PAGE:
Muhammad Ali’s Toughest Fight: Neurology Now Tells the Inside Story

ST. PAUL, Minn. – Muhammad Ali has been quoted and written about more than anyone in the world. Yet for all those words, few people have ever seen him as he is portrayed in the new issue of Neurology Now, a magazine for patients with neurological conditions and their families. The cover story extends Muhammad Ali’s legacy as a sports legend and cultural icon to add another courageous facet: the world’s most famous Parkinson’s patient. The article provides this private look at how the world’s most public figure battles Parkinson’s disease with the same conviction that made him champion in and out of the ring: • Anecdotes from family and friends paint a moving portrait of Ali’s daily life in the face of worsening symptoms that have stilled his voice and slowed his movements. • Evidence from his trainer Angelo Dundee and daughter Rasheda indicates that Ali may have boxed with symptoms of Parkinsonism, the umbrella term for movement disorders including Parkinson’s disease. • The world-renowned neurologist who diagnosed Ali’s Parkinsonism, Stanley Fahn, M.D., traces the disorder’s progression over the ensuing 22 years and casts doubt upon the commonly held belief that Ali’s symptoms were caused by boxing. The Muhammad Ali story was never just about boxing, but now that’s true more than ever. Now it’s the story of a once-dynamic champion battling a debilitating disease in a way that inspires us all. To tell it as it’s never been told, Neurology Now enlisted boxing expert Wallace Matthews, who has known and covered Ali for over two decades as an award-winning writer and television reporter. And the article is enhanced by the photographs of Neil Leifer, whose shots have graced more Sports Illustrated and TIME magazine covers than anyone ever. Ali’s daughter has teamed up with the American Academy of Neurology (AAN) to help educate the public about Parkinson’s disease. She has recorded Public Service Announcements promoting the AAN’s new clinical guidelines for diagnosis and treatment to improve the quality of life for people with Parkinson’s disease. For more information on the guidelines visit Neurology Now is the American Academy of Neurology’s official magazine for patients, their families and caregivers. Published bimonthly by Lippincott Williams & Wilkins, a leading international publisher of health and medical publications, the magazine provides accurate and important new information about advances and treatments in all neurological disorders. It offers expert advice about wellness and disease prevention, new medications and therapies, and strategies for coping with neurological disorders. Its goals range from improving communication between patients and caregivers to supporting disease awareness and self-management. Access back issues at - end -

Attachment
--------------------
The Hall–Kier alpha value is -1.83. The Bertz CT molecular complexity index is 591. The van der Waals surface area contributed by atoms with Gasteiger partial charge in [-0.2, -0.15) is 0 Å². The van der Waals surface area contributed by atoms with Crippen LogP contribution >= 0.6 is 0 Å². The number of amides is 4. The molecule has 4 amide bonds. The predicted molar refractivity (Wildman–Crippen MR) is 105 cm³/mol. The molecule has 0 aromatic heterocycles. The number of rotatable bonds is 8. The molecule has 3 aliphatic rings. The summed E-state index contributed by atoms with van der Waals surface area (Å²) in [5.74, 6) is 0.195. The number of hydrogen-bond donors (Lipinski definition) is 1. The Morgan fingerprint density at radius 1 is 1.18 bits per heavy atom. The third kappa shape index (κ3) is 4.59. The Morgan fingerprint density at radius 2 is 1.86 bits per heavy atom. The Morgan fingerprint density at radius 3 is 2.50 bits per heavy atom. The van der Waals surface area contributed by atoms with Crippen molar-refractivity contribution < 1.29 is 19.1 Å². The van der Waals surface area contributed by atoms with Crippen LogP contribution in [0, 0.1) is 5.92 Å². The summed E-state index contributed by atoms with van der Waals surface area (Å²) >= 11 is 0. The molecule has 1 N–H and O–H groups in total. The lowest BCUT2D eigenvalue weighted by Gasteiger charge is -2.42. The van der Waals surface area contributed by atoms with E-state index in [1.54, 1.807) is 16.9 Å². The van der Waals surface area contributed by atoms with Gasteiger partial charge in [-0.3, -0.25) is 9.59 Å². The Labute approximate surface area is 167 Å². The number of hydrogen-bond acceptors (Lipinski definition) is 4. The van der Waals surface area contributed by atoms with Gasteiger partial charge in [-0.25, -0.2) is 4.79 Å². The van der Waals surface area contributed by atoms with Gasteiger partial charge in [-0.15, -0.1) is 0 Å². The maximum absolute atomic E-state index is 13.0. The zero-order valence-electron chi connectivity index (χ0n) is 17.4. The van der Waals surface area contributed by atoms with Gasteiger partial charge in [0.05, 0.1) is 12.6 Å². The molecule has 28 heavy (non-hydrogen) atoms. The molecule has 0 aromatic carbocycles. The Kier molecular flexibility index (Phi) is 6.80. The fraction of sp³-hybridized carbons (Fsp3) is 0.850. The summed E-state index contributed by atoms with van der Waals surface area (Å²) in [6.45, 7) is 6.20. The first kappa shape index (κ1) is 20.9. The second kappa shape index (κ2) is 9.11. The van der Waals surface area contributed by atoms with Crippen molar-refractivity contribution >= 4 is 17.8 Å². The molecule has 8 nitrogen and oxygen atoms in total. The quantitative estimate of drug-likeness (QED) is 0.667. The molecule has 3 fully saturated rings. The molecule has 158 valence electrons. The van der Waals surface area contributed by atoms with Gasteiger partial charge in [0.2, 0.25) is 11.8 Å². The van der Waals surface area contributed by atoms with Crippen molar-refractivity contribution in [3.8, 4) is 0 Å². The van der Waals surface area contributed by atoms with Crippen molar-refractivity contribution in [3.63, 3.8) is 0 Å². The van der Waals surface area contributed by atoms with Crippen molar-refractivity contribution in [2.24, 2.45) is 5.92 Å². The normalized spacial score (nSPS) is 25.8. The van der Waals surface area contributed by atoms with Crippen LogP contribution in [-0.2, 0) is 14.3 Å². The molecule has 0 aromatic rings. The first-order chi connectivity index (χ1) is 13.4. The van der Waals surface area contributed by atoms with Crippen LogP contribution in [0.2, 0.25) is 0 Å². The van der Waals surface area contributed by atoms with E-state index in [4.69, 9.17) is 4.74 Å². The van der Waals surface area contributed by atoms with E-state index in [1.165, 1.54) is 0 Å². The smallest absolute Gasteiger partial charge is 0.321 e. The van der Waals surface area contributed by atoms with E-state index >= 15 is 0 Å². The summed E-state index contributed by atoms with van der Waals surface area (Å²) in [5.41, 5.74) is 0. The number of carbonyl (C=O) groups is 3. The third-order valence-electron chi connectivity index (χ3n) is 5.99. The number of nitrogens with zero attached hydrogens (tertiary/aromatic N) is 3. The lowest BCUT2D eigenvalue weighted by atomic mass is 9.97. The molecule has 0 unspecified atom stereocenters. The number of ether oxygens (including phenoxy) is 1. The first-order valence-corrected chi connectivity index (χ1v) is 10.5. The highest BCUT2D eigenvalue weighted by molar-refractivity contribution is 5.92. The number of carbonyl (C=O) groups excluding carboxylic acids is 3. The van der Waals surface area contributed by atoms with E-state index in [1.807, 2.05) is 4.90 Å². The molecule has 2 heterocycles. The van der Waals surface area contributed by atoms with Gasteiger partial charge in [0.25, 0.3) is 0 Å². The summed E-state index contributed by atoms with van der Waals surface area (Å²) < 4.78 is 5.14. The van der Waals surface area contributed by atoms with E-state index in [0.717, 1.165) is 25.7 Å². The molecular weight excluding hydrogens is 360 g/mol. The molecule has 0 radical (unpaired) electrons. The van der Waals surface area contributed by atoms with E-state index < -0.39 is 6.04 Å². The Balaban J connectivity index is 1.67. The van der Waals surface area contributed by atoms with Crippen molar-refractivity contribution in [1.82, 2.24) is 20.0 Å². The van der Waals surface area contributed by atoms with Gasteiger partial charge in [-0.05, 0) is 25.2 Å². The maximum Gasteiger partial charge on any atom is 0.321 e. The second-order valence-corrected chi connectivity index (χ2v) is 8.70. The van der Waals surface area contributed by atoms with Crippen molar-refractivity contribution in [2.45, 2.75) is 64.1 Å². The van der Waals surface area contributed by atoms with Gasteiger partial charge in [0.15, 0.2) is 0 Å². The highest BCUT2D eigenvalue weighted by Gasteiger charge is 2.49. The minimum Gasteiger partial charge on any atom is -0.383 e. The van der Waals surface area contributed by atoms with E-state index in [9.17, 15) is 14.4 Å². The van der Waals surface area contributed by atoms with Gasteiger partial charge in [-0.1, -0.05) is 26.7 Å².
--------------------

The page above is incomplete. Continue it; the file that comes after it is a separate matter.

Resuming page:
The American Academy of Neurology, an association of more than 19,000 neurologists and neuroscience professionals, is dedicated to improving patient care through education and research. A neurologist is a doctor with specialized training in diagnosing, treating and managing disorders of the brain and nervous system such as stroke, Alzheimer’s disease, epilepsy, Parkinson’s disease, autism and multiple sclerosis. For more information about the American Academy of Neurology, visit


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